Thursday, September 29, 2011

A hopeful sign

I was delighted to see that, in Scotland, the Unitarians, Quakers, Metropolitan Community Church, the Pagan Federation and Liberal Judaism are backing members of the the Scottish Youth Parliament in the campaign for same-sex marriage.

In England, the campaign for religious civil partnerships brought together the Unitarians, Quakers, Metropolitan Community Church, and Liberal Judaism - but sadly did not include the Pagan Federation. The issues surrounding marriage for Pagans in England (whether same-sex or opposite-sex) are slightly more complicated, in that Pagan celebrants are not licensed to perform opposite-sex marriages. Whereas in Scotland, where the marriage laws are different, Pagan celebrants have been licensed to perform weddings. But still, I hope that the Pagan Federation will also get included in the English campaign.

Anyway, it's great that liberal faith groups are getting together to campaign on this issue (which, as any regular reader of this blog will know, is one I consider to be important), and I hope it signals a move towards campaigning together on other areas of common ground. A liberal interfaith alliance for peace and social and environmental justice - just think what that could achieve. And I hope it will soon include other religious liberals too.

Monday, September 26, 2011

What is the source of morality?

Recently, when the US state of Georgia decided to execute Troy Davis, and the state of Texas decided to execute Lawrence Brewer, many bloggers wrote some heartfelt and moving articles arguing against the death penalty. I wrote one myself outlining what I think are the reasons for abolishing the death penalty.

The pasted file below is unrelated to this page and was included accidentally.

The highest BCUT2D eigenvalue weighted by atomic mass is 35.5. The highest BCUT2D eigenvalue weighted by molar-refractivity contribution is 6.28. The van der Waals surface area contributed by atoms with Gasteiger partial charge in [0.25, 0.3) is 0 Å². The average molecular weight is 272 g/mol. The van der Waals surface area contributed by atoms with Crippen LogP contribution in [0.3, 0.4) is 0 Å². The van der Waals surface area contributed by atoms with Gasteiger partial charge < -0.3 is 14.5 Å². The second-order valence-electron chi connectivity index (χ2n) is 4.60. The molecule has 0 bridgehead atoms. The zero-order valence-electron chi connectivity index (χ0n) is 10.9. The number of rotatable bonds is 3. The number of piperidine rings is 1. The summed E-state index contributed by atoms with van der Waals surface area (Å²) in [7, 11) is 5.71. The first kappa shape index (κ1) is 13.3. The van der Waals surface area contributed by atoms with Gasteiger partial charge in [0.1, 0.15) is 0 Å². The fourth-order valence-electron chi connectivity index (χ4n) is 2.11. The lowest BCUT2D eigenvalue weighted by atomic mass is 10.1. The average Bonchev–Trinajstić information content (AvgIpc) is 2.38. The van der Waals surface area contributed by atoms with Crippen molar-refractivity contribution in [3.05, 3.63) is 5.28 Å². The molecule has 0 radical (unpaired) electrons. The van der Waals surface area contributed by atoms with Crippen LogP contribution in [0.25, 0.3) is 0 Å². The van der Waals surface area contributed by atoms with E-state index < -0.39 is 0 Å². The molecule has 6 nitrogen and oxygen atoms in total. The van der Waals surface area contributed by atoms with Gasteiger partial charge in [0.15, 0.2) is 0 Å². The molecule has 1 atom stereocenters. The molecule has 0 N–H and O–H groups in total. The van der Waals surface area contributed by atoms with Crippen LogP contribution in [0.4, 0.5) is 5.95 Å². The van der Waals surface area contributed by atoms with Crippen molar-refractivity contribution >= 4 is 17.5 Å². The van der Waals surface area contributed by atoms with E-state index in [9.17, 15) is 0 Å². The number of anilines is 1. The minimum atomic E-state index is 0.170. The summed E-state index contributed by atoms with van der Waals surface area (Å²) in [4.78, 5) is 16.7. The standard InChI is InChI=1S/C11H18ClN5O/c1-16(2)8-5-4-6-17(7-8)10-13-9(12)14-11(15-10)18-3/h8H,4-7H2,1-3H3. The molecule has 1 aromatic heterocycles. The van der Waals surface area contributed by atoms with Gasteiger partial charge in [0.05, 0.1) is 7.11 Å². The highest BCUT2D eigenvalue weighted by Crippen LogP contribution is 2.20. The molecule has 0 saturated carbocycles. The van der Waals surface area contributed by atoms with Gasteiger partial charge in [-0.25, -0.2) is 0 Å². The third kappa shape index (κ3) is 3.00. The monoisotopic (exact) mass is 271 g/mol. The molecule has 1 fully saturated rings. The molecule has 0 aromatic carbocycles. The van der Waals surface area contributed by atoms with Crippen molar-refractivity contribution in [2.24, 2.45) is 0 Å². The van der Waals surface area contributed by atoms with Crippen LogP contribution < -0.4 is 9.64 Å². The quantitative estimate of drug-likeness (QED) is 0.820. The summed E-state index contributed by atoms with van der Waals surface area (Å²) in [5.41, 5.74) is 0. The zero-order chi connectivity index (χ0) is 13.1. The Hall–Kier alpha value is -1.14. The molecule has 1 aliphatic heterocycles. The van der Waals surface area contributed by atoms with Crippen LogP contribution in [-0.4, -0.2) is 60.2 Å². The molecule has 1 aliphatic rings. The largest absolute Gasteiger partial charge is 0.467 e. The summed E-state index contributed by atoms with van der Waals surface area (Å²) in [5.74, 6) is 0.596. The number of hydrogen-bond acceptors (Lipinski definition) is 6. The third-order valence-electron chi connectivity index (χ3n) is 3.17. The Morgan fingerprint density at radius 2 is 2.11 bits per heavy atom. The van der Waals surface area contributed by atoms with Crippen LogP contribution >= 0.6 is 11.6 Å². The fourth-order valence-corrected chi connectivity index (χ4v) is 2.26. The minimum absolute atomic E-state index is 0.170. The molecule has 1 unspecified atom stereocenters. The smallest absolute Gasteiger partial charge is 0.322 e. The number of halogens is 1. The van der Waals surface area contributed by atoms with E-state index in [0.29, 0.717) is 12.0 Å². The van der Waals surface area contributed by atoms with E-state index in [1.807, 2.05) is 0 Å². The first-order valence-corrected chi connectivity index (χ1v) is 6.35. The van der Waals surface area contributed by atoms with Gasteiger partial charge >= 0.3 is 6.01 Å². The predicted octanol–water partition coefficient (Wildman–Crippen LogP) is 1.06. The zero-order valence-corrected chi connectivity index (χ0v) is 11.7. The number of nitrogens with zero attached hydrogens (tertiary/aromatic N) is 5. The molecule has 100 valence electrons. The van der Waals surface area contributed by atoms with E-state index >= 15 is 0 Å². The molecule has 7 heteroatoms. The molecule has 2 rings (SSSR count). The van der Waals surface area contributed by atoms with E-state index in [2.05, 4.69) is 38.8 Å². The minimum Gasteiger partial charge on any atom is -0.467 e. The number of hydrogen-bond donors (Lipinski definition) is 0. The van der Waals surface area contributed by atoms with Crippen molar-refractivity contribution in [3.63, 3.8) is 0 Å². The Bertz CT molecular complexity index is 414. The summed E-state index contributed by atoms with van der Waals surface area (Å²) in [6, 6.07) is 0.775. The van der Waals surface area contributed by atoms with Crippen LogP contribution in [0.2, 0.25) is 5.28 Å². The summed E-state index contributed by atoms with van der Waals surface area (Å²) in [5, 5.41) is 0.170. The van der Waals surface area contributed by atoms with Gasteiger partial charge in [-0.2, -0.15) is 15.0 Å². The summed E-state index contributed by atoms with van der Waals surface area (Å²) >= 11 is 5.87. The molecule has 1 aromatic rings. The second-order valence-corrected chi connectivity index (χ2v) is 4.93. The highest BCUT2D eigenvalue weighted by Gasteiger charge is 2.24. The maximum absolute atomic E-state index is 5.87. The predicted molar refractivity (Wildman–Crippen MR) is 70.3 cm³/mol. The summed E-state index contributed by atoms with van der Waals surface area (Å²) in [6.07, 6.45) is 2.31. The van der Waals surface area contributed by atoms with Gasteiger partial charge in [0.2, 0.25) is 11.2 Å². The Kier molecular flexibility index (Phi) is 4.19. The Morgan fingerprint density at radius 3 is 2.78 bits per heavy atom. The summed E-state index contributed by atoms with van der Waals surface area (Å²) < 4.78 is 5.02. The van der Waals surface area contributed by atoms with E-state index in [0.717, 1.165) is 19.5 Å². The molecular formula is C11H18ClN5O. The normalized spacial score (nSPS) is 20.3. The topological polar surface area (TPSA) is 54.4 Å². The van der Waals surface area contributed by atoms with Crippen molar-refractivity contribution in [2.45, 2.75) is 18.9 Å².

Many of the Christian blog posts on the subject focussed on the commandments of God and/or Jesus as a basis for the ethical argument for abolishing the death penalty. The trouble is, there will be many Christians who think the opposite, and will probably find some Biblical text or other to justify their position.

I think you probably can make quite a good case that Jesus was against the death penalty, as in the story where he saves the woman taken in adultery from being stoned to death by saying "Let he who is without sin cast the first stone". On the other hand, he is also recorded as saying "I come not to bring peace, but a sword" and "if thy right hand offend thee, cut it off"; so in order to work out what Jesus' ethical stance was on anything in particular, we have to select the texts that support our argument. So wouldn't it be easier to work out whether something is right or wrong without reference to Jesus' views, or indeed God's commandments, which are similarly ambivalent ("Thou shalt not kill" as part of the Ten Commandments, but lots of injunctions to stone people to death for various infringements of the Law).

The death penalty is not wrong because Jesus was against it, or because it's against God's commands as handed down in the Bible. It's wrong for far more basic reasons than that; because you can never know to what extent the person was responsible for what they were doing when they committed murder, or to what extent they might change. They may well be innocent, as evidence is not 100% reliable. Killing is wrong because it cuts short someone's life and does them extreme harm.